American taxpayers foot $5,000 bill each for militarism

The analysis disclosed that a staggering $2,974 of the average taxpayer's income was funneled directly to the Pentagon.

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A new analysis by the National Priorities Project at the Institute for Policy Studies has revealed the average U.S. taxpayer’s contribution to militarism soared above $5,000 in 2023, with a substantial slice enriching defense contractors like Lockheed Martin. Amidst escalating global tensions, this financial commitment raises profound questions about national spending priorities and the ethical implications of such vast military investments.

The analysis disclosed that a staggering $2,974 of the average taxpayer’s income was funneled directly to the Pentagon. Yet, it’s the distribution of these funds that’s particularly alarming. “Programs bolstering or supporting the Pentagon…took $5,109 of the average American’s income taxes in 2023,” the report indicates, highlighting a deep-seated reliance on military expenditure.

Defense contractors, reaping the benefits of over half of the Pentagon’s budget, have seen their profits, CEO pay, and stock buybacks surge, often at the taxpayer’s expense. Lindsay Koshgarian, Program Director at the National Priorities Project, expressed outrage, stating, “It’s outrageous that the average taxpayer is giving the equivalent of a month’s rent to Pentagon contractors.”

Contrasted with this military largesse, critical public services seem starkly underfunded. The report found that while Medicare and Medicaid received $4,308 from the average taxpayer, public education and food assistance programs were allocated a mere $346 and $516, respectively. Renewable energy initiatives, crucial in the fight against climate change, were left with a paltry $10.84.

The deployment of taxpayer funds towards military endeavors, especially those entangled in international controversies like the situation in Gaza, presents a complex legal and moral landscape. “Taxpayers have been helping to fund the genocide despite the majority of Americans disapproving of Israel’s military actions,” Koshgarian remarked, underscoring a disconnect between public sentiment and governmental action.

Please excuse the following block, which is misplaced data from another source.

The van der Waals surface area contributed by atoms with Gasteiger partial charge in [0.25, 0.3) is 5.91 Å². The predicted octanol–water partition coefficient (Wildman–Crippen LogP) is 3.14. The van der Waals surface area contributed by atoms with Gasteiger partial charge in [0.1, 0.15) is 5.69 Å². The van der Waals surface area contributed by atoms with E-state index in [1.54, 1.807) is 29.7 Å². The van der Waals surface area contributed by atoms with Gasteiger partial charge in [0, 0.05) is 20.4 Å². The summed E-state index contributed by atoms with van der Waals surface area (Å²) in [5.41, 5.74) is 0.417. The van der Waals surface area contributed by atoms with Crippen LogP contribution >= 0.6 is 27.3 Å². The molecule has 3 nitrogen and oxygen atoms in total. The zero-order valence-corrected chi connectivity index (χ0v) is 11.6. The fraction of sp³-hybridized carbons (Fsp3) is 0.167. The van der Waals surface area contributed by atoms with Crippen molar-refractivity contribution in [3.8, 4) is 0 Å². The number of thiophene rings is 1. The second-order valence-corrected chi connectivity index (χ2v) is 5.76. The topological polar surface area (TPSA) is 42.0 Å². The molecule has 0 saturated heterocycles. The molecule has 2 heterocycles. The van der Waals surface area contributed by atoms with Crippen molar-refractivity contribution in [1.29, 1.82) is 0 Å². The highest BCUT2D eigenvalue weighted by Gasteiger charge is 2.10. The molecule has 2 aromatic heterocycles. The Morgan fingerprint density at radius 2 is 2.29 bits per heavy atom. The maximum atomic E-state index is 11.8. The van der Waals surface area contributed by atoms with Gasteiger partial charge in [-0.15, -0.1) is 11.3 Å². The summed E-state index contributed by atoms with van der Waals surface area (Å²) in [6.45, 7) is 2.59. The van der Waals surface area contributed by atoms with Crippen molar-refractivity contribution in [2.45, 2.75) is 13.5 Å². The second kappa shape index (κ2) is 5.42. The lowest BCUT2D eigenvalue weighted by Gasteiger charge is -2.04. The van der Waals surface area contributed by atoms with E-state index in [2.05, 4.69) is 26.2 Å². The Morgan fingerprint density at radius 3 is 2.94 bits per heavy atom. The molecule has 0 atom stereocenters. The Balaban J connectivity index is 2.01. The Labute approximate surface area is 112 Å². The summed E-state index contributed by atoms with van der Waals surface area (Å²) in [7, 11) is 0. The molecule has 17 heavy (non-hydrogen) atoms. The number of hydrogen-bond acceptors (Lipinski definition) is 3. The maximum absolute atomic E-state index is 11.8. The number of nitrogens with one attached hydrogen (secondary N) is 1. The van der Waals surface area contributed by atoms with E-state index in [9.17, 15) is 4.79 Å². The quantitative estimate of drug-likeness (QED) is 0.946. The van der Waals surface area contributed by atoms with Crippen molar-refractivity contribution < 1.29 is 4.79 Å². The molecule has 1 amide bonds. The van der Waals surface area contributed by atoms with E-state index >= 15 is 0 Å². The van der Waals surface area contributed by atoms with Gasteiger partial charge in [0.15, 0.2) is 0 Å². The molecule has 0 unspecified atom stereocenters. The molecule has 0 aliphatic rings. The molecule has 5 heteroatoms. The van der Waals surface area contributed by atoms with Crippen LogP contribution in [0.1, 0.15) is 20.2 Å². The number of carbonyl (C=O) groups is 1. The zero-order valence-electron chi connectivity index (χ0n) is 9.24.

Furthermore, in 2023, the average taxpayer subsidized corporate contractors, including:

● $1,748 toward Pentagon contractors. That’s more than the average monthly rent in the U.S. ($1,372).

● $249 for contracts for Lockheed Martin, the largest Pentagon contractor. That’s more than a week’s food expenses for the average American household ($195).

● $87 for the Pentagon’s contracts with Boeing, the company responsible for the 737 Max’s safety failures. That’s equivalent to filling your car’s gas tank twice.1

● $12 for the Pentagon and NASA’s contracts

The findings of the National Priorities Project not only illuminate the financial dimensions of U.S. militarism but also invite a critical reassessment of how national resources are allocated. As taxpayers bear the brunt of an ever-expanding military budget, the call for a realignment of priorities towards health, education, and environmental sustainability grows increasingly urgent.

In her concluding remarks, Koshgarian said, “The average taxpayer contributed $112 to foreign militaries in 2023, including $14 for the Israeli military. Those tax dollars have directly supported the Israeli military’s destruction of Gaza.”

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Alexandra Jacobo is a dedicated progressive writer, activist, and mother with a deep-rooted passion for social justice and political engagement. Her journey into political activism began in 2011 at Zuccotti Park, where she supported the Occupy movement by distributing blankets to occupiers, marking the start of her earnest commitment to progressive causes. Driven by a desire to educate and inspire, Alexandra focuses her writing on a range of progressive issues, aiming to foster positive change both domestically and internationally. Her work is characterized by a strong commitment to community empowerment and a belief in the power of informed public action. As a mother, Alexandra brings a unique and personal perspective to her activism, understanding the importance of shaping a better world for future generations. Her writing not only highlights the challenges we face but also champions the potential for collective action to create a more equitable and sustainable world.

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